Soundproofing Glossary and Terms


Absorption Class: This is a rating of how good a material (or products) is at absorbing sound. Class A is the best, through to Class E which is the worst. This is all regulated by EN ISO 11654.

Absorption Coefficient: Or Sound Absorption Coefficient (SAC). A measure of how much noise is absorbed by an object. The scale goes from 0.0 to 1.0. The coefficient show what is left of the sound once it has passed through the object , so a SAC of 0.2 means that the material has absorbed 80% of the sound that hit it.

Acoustic Panels: Wall or ceiling mounted panels that absorb sound generating in a room to stop echos.

Airborne Noise: Noise or sound that comes to you through the air! Think TV in the next room, or someone shouting up stairs.

Ambient Noise: The background noise in a particular place. For example, what is the normal noise level before you measure the nuisance noise.

Attenuation: A fancy name for the reduction in noise you get when a sound passes through an object, for example a wall.

DnT,w: The field tested soundproofing performance of a material for airborne noise. In decibels, and the higher it is, the better the soundproofing. See this article for more detail.

DnT,w + Ctr: The field tested soundproofing performance of a material for airborne noise, adjusted to include performance on lower frequencies. In decibels, and the higher it is, the better the soundproofing. See this article for more detail.

dB: Abbreviation for Decibel.

Decibel: The unit used to measure noise, with the symbol "dB". More decibels equal more noise! It is not a straight-line scale unfortunately so a 10dB increase will seem like a doubling of noise. See our full article to learn more.

Density: How much weight a product has for the same volume. For example, if you pick up insulation boards of the same size, and one is significantly heavier than the other, then that one has more density. Density is important in stopping Airborne Sound - twice as much density and you reduce sound by 6 decibels.

Echo: Also known as Reverberation. Yes, the same thing you get in a cave! Can also be a problem in rooms with high ceilings, or with minimal soft furnishings. Even a normal conversation will bounce around the room making it difficult or distracting to hear. Can be solved using Acoustic Panels.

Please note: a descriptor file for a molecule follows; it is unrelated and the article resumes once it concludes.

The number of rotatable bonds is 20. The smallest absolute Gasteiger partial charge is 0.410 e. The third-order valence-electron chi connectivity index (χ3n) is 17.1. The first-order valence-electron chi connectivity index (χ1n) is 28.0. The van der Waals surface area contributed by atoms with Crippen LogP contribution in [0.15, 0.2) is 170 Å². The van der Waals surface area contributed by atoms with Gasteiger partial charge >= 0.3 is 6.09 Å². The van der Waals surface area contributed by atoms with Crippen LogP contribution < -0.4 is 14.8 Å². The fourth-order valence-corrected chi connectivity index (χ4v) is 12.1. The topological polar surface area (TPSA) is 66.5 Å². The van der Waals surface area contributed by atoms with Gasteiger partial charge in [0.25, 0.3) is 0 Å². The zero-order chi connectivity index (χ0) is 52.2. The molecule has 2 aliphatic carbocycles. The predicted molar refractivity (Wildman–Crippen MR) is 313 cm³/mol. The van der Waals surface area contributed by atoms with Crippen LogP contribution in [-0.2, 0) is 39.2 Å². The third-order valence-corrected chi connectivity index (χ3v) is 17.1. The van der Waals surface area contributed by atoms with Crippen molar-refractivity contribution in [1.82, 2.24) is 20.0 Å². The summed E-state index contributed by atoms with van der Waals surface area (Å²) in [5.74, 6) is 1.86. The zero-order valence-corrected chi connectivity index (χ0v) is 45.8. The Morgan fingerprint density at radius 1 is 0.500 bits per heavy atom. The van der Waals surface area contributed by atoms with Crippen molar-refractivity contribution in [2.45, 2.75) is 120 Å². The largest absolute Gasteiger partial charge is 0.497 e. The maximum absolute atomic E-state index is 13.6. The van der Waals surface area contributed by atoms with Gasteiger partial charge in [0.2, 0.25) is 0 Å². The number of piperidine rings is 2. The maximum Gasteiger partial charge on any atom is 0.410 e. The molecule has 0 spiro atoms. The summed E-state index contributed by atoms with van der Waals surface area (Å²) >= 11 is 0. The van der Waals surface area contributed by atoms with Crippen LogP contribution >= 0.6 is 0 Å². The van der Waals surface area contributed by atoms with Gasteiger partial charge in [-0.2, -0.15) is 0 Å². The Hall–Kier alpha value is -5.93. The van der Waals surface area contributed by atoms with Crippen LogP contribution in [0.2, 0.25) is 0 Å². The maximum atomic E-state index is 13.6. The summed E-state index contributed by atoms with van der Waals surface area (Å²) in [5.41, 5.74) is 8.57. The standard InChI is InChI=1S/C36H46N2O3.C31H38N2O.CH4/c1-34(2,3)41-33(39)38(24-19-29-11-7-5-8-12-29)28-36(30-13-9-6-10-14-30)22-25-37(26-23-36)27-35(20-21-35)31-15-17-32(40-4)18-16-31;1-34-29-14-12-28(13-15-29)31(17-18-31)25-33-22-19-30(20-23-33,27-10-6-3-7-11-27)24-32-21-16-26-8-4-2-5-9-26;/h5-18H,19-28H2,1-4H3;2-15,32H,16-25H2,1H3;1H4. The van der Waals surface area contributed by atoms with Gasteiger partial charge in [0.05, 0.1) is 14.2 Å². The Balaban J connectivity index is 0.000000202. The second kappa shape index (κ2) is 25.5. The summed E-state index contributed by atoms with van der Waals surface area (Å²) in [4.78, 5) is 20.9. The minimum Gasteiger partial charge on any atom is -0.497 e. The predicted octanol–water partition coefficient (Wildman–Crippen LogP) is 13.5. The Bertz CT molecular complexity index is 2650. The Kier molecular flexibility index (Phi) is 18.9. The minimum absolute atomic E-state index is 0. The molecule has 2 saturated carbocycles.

Flanking Noise: Also call Flanking Transmission. This is where noise sneeks around the top and bottom of walls, even if those walls have been soundproofed. A good example is in an office where noise from the next room comes through the suspended ceiling above. See our full article on this.

Flutter Echo: A type of Echo that continues bouncing between to opposing walls even after the original noise has stopped.

Frequency: A measure of the pitch of a noise, the units being Hertz (Hz). For example a high frequency, or high-pitched, noise would be something like a shrill whistle, whereas a low frequency (or low-pitched) noise would be the bass sound heard in music. Different soundproofing materials absorb better at different frequencies.

Hz: Abbreviation of Hertz - see Frequency.

Impact Sound: Noise or sound that comes from impact of something on one of your walls, ceilings or floors. The classic example is the sound of footsteps from the flat above coming into the flat below.

L’nT,wThe field tested soundproofing performance of a material for impact noise. In decibels, and the lower it is, the better the soundproofing. See this article for more detail.

Ln,w: The lab tested soundproofing performance of a material for impact noise. In decibels, and the lower it is, the better the soundproofing. See this article for more detail.

Noise: Noise is just sound you don't want!

Rw: The lab tested soundproofing performance of a material for airborne noise. In decibels, and the higher it is, the better the soundproofing. See this article for more detail.

Rw + Ctr: The lab tested soundproofing performance of a material for airborne noise, adjusted to include performance on lower frequencies. In decibels, and the higher it is, the better the soundproofing. See this article for more detail.

Reverberation: See Echo.